DH fed horses this AM, and came in and woke me up with "Your Big Horse isn't acting right." "He's laying down- I got him up and he laid right back down". This is a horse who NEVER lets you catch him laying down. So I throw some clothes on and stumble outside trying to remember where my stash of needles and syringes are. DH said he was a little upset because a stray dog had been out chasing horses and he could see the commotion from his stall, (DH wasn't able to get a shot at the dog) but he ate his grain- a couple of pounds of sweet feed- just fine. And he had cleaned up all of his hay from last night and drank his normal amount of water. I did give him a new treat yesterday afternoon- sweet potatoes- but they were cut up. (BTW- even my mare that's picky about treats loved the sweet potatoes!)
This is a 20 YO stallion that has choked in the past about 5 years ago- it took the vet forever to clear the wad of yes it was well soaked beet pulp from his throat. He's had only one minor colicky episode that I can remember- resolved with a dose of banamine.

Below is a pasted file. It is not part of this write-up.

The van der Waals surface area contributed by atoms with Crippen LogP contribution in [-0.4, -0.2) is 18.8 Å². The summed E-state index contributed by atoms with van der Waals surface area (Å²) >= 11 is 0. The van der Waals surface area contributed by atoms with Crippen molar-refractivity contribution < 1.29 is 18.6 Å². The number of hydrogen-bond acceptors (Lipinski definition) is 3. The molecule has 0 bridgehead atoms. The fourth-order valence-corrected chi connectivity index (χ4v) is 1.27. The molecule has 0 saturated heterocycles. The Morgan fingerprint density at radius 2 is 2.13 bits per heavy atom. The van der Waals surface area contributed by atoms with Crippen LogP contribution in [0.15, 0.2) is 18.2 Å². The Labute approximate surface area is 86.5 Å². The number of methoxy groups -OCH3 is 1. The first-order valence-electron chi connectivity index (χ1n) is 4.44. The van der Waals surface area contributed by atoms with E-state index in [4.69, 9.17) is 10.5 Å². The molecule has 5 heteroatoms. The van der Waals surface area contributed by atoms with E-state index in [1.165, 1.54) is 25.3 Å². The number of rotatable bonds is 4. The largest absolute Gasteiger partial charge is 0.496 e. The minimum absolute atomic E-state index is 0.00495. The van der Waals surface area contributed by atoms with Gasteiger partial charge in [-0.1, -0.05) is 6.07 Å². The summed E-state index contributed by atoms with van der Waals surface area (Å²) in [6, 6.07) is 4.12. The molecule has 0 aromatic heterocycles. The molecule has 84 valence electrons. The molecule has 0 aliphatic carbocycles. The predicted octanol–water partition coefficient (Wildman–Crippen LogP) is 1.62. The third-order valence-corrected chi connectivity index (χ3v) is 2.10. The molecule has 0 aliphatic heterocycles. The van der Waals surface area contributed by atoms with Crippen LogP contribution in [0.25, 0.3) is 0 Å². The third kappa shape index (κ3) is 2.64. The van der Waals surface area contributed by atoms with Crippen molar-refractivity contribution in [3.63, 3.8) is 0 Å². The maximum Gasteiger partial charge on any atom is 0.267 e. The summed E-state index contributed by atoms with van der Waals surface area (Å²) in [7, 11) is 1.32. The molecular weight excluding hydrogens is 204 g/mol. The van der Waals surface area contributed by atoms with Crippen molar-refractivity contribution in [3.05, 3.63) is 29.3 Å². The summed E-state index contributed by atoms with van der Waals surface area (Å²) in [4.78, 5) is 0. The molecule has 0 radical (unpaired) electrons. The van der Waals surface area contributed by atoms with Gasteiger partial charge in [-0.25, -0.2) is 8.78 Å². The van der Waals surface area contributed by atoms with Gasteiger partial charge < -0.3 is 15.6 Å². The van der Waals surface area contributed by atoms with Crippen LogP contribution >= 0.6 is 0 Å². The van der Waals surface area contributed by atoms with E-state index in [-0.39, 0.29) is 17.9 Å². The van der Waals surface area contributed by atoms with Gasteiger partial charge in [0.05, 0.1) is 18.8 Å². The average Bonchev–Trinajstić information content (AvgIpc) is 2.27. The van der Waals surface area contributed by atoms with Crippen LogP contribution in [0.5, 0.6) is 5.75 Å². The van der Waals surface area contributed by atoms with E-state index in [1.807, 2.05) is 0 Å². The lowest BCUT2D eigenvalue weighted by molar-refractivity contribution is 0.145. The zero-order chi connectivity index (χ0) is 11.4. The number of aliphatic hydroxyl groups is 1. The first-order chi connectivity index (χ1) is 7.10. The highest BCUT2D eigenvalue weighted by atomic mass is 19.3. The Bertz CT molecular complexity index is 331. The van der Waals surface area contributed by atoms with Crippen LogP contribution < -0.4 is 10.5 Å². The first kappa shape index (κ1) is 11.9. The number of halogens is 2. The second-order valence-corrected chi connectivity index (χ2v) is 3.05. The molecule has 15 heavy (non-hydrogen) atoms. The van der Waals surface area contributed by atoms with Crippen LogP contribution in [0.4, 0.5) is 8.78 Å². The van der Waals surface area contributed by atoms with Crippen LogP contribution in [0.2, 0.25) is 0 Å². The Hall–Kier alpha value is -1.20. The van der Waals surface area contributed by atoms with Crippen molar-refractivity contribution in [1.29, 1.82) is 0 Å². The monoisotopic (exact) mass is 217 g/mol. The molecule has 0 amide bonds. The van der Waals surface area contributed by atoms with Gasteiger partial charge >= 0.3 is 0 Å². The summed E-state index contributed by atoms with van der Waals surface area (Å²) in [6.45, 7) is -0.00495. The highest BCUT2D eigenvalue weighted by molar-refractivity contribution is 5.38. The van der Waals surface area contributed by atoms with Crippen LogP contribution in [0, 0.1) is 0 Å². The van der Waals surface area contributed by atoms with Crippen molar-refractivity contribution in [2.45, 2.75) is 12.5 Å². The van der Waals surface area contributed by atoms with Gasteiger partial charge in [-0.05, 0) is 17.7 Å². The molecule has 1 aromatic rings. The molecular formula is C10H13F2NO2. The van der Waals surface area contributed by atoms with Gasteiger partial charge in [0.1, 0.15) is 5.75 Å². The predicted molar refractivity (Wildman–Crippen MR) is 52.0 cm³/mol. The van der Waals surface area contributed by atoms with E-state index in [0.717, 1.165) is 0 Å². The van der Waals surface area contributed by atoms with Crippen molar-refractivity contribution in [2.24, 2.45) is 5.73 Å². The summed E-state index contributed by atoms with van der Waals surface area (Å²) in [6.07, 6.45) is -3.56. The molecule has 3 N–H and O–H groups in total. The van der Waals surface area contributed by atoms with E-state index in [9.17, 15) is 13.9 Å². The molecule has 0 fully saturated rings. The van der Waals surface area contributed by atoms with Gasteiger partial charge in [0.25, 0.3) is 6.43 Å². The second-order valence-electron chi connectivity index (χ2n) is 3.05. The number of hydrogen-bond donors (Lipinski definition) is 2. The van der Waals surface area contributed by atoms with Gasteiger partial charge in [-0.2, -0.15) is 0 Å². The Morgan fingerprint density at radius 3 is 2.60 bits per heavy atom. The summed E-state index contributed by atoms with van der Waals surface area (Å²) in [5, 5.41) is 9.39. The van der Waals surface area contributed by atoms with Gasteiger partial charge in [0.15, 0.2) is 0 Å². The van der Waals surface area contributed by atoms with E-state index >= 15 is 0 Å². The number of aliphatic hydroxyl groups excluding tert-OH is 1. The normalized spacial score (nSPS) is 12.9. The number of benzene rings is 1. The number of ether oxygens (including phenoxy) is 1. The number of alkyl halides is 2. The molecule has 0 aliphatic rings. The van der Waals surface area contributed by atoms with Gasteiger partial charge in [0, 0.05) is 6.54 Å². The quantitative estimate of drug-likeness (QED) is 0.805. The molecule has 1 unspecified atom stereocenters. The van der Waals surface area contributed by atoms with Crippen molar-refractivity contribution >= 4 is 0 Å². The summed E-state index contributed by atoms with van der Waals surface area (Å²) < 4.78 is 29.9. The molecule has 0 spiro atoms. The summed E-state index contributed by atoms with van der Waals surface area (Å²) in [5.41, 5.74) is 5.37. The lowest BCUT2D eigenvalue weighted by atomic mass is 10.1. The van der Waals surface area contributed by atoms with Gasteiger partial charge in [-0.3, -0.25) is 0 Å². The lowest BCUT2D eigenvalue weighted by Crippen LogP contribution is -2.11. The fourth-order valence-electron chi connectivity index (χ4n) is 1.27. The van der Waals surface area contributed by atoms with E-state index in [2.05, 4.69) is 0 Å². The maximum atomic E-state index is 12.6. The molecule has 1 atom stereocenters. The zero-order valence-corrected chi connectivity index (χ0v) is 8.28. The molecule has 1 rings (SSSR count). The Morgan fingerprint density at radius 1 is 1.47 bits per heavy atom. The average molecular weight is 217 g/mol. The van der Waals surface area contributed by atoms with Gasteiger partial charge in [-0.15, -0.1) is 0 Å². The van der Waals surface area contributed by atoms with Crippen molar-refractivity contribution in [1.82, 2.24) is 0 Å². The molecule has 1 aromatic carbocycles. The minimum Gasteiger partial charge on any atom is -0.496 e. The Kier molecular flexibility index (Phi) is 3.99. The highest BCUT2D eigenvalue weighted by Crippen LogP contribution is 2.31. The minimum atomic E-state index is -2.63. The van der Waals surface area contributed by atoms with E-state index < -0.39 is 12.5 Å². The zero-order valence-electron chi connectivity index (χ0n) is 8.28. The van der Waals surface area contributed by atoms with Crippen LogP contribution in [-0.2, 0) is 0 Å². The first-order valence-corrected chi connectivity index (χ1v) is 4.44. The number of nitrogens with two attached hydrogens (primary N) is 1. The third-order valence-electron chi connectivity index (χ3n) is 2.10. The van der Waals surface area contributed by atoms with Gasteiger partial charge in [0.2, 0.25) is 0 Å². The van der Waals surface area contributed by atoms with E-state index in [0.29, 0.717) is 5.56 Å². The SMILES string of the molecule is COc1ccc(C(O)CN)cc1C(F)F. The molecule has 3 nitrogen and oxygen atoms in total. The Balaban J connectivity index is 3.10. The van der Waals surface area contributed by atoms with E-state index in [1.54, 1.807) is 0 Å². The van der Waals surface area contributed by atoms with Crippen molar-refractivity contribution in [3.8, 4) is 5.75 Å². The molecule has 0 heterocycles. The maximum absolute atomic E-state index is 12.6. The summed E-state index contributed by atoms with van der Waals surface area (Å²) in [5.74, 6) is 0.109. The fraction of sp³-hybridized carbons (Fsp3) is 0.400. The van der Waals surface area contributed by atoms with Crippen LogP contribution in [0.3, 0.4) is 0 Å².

I took him out for a little while on the lunge line and he did the throat spasm thing a few times. It seemed the distress was low in his throat. Right now he's standing in his stall looking and acting just fine. He cleaned up the remaining grain crumbs around his bucket and took a sip of water. I haven't given him any hay yet. I was think about withholding hay for another couple of hours- what do others think?
At this point, I'm pretty sure he's just fine. I haven't called the vet, nor have I given him any banamine.
Well, if he were mine, I'd get the vet out to check his throat, and soak his feed well from now one. No large chunks of anything.
When was the last time you had his teeth floated?
My very senior, almost ancient pony boarder is very susceptible to choke. He always gets his grain soaked, but he started having more trouble this fall. He's now on a 4 month rotation for teeth floating and I mix well soaked hay cubes (no lumps) with his well soaked TC senior. Seems to be the ticket for him. The vet thinks the senior feed was causing a bolus in his throat.
"We can judge the heart of a man by his treatment of animals." ~Immanuel Kant